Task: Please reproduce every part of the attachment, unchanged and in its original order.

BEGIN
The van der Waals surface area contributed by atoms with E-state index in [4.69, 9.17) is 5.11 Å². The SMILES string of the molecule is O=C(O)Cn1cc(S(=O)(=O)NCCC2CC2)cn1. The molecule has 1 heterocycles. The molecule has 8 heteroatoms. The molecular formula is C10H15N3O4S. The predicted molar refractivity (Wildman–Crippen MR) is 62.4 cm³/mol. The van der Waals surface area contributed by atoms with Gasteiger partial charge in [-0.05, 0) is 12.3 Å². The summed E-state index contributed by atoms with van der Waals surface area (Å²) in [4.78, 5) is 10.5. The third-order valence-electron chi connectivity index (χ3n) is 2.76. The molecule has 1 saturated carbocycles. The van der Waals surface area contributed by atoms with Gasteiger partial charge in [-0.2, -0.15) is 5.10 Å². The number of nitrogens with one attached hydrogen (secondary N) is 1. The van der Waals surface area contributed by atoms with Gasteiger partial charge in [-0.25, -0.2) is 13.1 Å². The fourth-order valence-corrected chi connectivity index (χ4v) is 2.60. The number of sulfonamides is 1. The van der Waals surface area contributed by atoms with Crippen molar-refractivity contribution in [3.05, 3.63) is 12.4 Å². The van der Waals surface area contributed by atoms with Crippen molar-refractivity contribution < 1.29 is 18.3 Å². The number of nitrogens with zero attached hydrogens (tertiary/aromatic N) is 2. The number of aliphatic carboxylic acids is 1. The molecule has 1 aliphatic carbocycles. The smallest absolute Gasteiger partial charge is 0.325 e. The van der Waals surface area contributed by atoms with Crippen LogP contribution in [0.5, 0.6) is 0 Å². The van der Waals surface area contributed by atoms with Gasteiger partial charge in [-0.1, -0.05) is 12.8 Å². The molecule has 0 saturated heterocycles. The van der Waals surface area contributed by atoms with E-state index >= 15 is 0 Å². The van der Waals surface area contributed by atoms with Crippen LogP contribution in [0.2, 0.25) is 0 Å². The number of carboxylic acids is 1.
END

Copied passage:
The van der Waals surface area contributed by atoms with E-state index in [4.69, 9.17) is 5.11 Å². The SMILES string of the molecule is O=C(O)Cn1cc(S(=O)(=O)NCCC2CC2)cn1. The molecule has 1 heterocycles. The molecule has 8 heteroatoms. The molecular formula is C10H15N3O4S. The predicted molar refractivity (Wildman–Crippen MR) is 62.4 cm³/mol. The van der Waals surface area contributed by atoms with Gasteiger partial charge in [-0.05, 0) is 12.3 Å². The summed E-state index contributed by atoms with van der Waals surface area (Å²) in [4.78, 5) is 10.5. The third-order valence-electron chi connectivity index (χ3n) is 2.76. The molecule has 1 saturated carbocycles. The van der Waals surface area contributed by atoms with Gasteiger partial charge in [-0.2, -0.15) is 5.10 Å². The number of nitrogens with one attached hydrogen (secondary N) is 1. The van der Waals surface area contributed by atoms with Gasteiger partial charge in [-0.25, -0.2) is 13.1 Å². The fourth-order valence-corrected chi connectivity index (χ4v) is 2.60. The number of sulfonamides is 1. The van der Waals surface area contributed by atoms with Crippen molar-refractivity contribution in [3.05, 3.63) is 12.4 Å². The van der Waals surface area contributed by atoms with Crippen molar-refractivity contribution < 1.29 is 18.3 Å². The number of nitrogens with zero attached hydrogens (tertiary/aromatic N) is 2. The number of aliphatic carboxylic acids is 1. The molecule has 1 aliphatic carbocycles. The smallest absolute Gasteiger partial charge is 0.325 e. The van der Waals surface area contributed by atoms with Crippen LogP contribution in [0.5, 0.6) is 0 Å². The van der Waals surface area contributed by atoms with Gasteiger partial charge in [-0.1, -0.05) is 12.8 Å². The molecule has 0 saturated heterocycles. The van der Waals surface area contributed by atoms with E-state index >= 15 is 0 Å². The van der Waals surface area contributed by atoms with Crippen LogP contribution in [0.2, 0.25) is 0 Å². The number of carboxylic acids is 1.